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Supreme Court Agrees to Hear $500,000 Neck and Back Injury Settlement

/a>The US Supreme Court has agreed to hear a case to determine whether a man must repay an insurance company for medical expenses it paid after he received a settlement from the drunk driver who injured him -- even though his recovery was reduced after paying attorney’s fees and supporting himself and his child.

Robert Montanile was seriously injured requiring lumbar spinal fusion surgery after his vehicle was struck by a drunk driver who ran a stop sign.  His insurer, The National Elevator Industry Health Benefit Plan (Nat’l Elevator Plan) paid $121,044.02 of Montanile’s initial medical expenses, according to the petition.

Insurance reimbursement clause

The court must interpret the Employee Retirement Income Security Act (ERISA), the federal law that regulate employee health insurance plans, which contains a reimbursement clause.

The clause indicates that the plan will pay for a participant's medical bills, but also has a right to first reimbursement out of any recovery, without reduction for attorney’s fees and whether or not the beneficiary is made whole, according to the petitions.

After Montanile sued the drunk driver and received a $500,000 settlement, the Nat’l Elevator Plan sought reimbursement of the $121,000 it paid for Montanile’s medical expenses. Montanile, after paying his first attorney more than half of the settlement in legal fees, hired another attorney and entered into settlement negotiations with Nat’l Elevator.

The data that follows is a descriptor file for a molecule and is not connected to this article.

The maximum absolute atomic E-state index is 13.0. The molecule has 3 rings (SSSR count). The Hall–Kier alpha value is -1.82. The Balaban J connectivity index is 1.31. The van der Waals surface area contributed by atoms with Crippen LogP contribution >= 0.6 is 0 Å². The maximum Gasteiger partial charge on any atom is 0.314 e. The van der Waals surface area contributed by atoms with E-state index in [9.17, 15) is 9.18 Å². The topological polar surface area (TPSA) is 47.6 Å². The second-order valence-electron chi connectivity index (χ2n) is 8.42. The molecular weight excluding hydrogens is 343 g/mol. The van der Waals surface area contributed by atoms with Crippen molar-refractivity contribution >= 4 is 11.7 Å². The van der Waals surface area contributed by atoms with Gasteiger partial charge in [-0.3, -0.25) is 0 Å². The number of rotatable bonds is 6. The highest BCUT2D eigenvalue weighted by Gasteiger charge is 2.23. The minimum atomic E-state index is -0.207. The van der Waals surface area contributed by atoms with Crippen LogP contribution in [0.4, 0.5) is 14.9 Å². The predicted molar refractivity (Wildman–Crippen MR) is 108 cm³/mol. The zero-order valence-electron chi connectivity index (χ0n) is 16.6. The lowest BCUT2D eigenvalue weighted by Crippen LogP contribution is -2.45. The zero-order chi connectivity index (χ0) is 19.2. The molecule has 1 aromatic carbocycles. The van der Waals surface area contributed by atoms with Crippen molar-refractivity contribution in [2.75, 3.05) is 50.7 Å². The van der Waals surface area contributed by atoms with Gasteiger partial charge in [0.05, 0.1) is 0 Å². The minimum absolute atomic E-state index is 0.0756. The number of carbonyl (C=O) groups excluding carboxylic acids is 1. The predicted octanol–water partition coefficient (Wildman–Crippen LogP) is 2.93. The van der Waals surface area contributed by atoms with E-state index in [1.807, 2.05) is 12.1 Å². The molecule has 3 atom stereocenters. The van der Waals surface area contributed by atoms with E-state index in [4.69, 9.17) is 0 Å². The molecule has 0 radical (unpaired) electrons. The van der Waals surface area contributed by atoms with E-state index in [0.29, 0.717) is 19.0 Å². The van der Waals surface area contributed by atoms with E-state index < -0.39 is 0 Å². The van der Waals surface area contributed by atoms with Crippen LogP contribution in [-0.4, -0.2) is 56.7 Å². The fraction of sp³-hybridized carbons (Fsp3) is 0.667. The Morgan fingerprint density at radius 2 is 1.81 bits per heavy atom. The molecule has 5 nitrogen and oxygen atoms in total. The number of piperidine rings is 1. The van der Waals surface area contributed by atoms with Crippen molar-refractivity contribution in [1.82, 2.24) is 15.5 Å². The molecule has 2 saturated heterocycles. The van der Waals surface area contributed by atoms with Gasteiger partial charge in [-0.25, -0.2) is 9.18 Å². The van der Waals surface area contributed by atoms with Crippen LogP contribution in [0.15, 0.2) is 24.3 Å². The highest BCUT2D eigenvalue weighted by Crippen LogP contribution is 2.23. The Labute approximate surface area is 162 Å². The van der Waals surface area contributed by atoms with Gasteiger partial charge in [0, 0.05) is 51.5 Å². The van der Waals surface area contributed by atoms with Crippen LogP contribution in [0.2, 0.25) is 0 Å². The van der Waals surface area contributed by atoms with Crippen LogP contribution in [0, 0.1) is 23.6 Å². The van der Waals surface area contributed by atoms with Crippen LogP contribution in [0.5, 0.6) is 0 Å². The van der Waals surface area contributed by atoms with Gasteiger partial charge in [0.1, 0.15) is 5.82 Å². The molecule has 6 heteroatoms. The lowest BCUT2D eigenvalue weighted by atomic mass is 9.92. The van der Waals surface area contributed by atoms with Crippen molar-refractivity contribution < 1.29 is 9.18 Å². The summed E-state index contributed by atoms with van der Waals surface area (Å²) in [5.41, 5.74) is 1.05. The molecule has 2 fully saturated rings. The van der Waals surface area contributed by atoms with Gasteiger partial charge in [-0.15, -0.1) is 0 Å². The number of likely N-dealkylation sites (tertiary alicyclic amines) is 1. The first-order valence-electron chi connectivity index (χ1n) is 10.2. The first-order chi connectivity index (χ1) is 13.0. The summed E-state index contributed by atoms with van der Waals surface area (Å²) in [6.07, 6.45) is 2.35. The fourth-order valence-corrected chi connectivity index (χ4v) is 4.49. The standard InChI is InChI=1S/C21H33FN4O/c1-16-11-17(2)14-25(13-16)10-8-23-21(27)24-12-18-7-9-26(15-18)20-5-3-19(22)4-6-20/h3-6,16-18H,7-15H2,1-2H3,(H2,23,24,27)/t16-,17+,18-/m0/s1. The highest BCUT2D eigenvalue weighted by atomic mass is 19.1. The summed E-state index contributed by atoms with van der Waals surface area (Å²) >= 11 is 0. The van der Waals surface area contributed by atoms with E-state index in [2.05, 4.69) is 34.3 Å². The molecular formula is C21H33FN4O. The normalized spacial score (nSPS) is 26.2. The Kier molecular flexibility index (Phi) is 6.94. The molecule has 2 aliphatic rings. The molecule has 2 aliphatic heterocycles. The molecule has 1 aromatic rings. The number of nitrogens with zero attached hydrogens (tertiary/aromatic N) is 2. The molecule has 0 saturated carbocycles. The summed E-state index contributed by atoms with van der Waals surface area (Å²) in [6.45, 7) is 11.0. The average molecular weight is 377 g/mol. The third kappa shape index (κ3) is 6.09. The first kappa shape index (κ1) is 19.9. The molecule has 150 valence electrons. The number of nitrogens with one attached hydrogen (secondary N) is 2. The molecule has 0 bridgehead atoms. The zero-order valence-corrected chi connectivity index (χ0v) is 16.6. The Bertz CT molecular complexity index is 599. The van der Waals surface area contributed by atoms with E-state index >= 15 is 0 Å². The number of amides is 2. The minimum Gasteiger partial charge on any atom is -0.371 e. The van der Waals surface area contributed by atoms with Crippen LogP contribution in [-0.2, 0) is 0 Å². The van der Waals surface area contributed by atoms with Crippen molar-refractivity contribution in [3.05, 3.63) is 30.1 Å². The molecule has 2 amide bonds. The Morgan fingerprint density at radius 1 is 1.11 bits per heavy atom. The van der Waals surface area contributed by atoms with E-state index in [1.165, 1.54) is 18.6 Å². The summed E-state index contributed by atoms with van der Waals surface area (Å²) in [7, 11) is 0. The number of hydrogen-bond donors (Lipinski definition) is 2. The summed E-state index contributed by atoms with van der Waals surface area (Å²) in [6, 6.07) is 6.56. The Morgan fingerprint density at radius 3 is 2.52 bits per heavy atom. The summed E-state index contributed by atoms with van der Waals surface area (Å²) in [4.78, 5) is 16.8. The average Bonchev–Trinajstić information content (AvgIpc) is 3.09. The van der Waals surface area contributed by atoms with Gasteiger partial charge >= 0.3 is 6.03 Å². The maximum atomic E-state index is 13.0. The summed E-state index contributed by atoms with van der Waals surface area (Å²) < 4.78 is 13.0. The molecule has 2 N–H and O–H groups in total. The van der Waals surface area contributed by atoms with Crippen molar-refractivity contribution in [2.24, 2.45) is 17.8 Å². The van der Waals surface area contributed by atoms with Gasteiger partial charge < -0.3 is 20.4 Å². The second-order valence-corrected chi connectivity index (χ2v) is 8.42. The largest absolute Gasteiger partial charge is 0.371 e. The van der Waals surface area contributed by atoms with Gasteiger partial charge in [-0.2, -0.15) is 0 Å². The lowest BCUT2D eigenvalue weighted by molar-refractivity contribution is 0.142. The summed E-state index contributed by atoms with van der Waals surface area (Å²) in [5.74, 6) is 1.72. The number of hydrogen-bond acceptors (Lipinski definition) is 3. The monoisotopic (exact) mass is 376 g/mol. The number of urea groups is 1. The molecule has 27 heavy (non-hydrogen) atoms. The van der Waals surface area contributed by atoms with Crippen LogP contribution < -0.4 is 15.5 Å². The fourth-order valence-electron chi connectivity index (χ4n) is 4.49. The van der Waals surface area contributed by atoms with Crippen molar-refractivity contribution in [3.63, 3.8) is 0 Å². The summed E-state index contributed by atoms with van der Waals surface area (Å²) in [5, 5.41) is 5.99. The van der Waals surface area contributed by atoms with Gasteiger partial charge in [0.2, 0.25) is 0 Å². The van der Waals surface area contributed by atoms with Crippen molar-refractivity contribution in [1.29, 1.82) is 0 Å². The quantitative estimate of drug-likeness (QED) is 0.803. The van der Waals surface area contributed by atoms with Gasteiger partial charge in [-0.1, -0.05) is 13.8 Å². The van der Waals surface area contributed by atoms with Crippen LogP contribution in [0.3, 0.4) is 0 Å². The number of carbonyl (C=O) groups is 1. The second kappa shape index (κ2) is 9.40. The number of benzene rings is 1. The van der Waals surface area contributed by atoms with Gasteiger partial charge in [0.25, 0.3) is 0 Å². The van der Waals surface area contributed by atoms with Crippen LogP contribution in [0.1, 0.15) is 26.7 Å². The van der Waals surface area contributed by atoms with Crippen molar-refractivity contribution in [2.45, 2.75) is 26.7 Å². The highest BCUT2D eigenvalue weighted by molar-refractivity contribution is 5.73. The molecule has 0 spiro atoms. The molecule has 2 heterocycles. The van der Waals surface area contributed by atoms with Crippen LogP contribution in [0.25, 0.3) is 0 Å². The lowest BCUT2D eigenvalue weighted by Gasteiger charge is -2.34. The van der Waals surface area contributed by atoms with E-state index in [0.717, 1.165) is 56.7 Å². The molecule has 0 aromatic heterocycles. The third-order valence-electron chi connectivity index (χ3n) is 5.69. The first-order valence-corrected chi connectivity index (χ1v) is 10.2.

When no agreement was reached after eight months and after not getting a response from Nat’l Elevator, Montanile’s attorney released the settlement funds to him, which he used on additional legal fees, and to care for himself and his 12-year-old daughter.

Circuit courts split

The Nat’l Elevator, under a provision of the ERISA that allows for a civil action to be brought by a plan fiduciary to enforce any provision of the terms of the plan, filed a lawsuit against Montanile.  The 11th circuit, following five other circuit courts, ruled that Nat’l Elevator could impose an equitable lien on Montanile’s settlement, even if the funds had been disbursed, according to court documents.

In a similar case before Montanile’s, the U.S. Solicitor General filed a brief expressing the views of the united States  on the issue, siding with the minority Eighth and Ninth district court opinion that a fiduciary cannot recover funds from a beneficiary who has depleted the funds while paying for medical and personal expenses.

"Free ride on the work of the  personal injury attorney"

“Advocates on both sides have implored [the Supreme] Court to intervene and resolve the circuit split” Montanile’s attorney argues in his petition.  And both sides argue that a ruling for either side will have grave implications for plan participants.

Supporters of the minority courts' view and that of the Solicitor General argue that the benefit plan fiduciaries who “free ride on the work of the participant’s personal injury attorney and authorize first-dollar recovery” are unfair and go against the congressional intent of the act when an equitable lien is enforced when the defendant is no longer in possession of the funds, according to the petition.

Those who support the majority of the circuit courts argue that an estimated $1 billion annually is reimbursed to plans through the reimbursement clauses, and without such reimbursement, the cost will fall upon the plan participants through increased rates or even lost insurance coverage.

The case is Robert Montanile v. Board of Trustees of the National Elevator Industry Health Benefit Plan, in the Supreme Court of the United States Case No. 14-723.  The case will be heard in the next Supreme Court term beginning October 2015.

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